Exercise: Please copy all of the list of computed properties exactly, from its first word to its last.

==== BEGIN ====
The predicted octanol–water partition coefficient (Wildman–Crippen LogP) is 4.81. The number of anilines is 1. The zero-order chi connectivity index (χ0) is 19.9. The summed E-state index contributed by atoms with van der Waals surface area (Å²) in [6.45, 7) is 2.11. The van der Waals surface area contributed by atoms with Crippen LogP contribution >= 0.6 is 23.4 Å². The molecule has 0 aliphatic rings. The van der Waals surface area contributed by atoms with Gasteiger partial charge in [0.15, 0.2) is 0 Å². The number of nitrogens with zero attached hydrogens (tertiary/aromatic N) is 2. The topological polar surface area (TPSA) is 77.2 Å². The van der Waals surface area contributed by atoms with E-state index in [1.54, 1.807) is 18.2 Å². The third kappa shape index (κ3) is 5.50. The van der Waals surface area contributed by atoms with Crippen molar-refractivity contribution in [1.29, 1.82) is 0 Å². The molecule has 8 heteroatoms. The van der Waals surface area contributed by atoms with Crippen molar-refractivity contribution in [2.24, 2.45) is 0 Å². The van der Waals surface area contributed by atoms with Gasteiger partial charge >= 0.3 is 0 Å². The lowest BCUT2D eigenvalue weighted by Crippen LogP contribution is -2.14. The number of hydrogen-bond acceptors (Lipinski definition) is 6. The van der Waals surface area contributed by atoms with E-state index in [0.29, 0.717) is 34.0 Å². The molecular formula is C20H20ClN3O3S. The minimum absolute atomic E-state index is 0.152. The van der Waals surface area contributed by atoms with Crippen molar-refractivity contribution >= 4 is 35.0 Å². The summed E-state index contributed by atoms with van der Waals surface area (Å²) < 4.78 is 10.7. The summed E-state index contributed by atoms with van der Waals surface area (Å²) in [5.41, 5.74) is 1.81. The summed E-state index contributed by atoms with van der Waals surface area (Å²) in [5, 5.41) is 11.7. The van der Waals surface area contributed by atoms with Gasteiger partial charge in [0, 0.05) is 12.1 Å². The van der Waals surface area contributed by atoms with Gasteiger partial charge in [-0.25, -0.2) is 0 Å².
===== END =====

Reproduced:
The predicted octanol–water partition coefficient (Wildman–Crippen LogP) is 4.81. The number of anilines is 1. The zero-order chi connectivity index (χ0) is 19.9. The summed E-state index contributed by atoms with van der Waals surface area (Å²) in [6.45, 7) is 2.11. The van der Waals surface area contributed by atoms with Crippen LogP contribution >= 0.6 is 23.4 Å². The molecule has 0 aliphatic rings. The van der Waals surface area contributed by atoms with Gasteiger partial charge in [0.15, 0.2) is 0 Å². The number of nitrogens with zero attached hydrogens (tertiary/aromatic N) is 2. The topological polar surface area (TPSA) is 77.2 Å². The van der Waals surface area contributed by atoms with E-state index in [1.54, 1.807) is 18.2 Å². The third kappa shape index (κ3) is 5.50. The van der Waals surface area contributed by atoms with Crippen molar-refractivity contribution in [1.29, 1.82) is 0 Å². The molecule has 8 heteroatoms. The van der Waals surface area contributed by atoms with Crippen molar-refractivity contribution in [2.24, 2.45) is 0 Å². The van der Waals surface area contributed by atoms with Gasteiger partial charge >= 0.3 is 0 Å². The lowest BCUT2D eigenvalue weighted by Crippen LogP contribution is -2.14. The number of hydrogen-bond acceptors (Lipinski definition) is 6. The van der Waals surface area contributed by atoms with E-state index in [0.29, 0.717) is 34.0 Å². The molecular formula is C20H20ClN3O3S. The minimum absolute atomic E-state index is 0.152. The van der Waals surface area contributed by atoms with Crippen molar-refractivity contribution >= 4 is 35.0 Å². The summed E-state index contributed by atoms with van der Waals surface area (Å²) < 4.78 is 10.7. The summed E-state index contributed by atoms with van der Waals surface area (Å²) in [5.41, 5.74) is 1.81. The summed E-state index contributed by atoms with van der Waals surface area (Å²) in [5, 5.41) is 11.7. The van der Waals surface area contributed by atoms with Gasteiger partial charge in [0, 0.05) is 12.1 Å². The van der Waals surface area contributed by atoms with Gasteiger partial charge in [-0.25, -0.2) is 0 Å².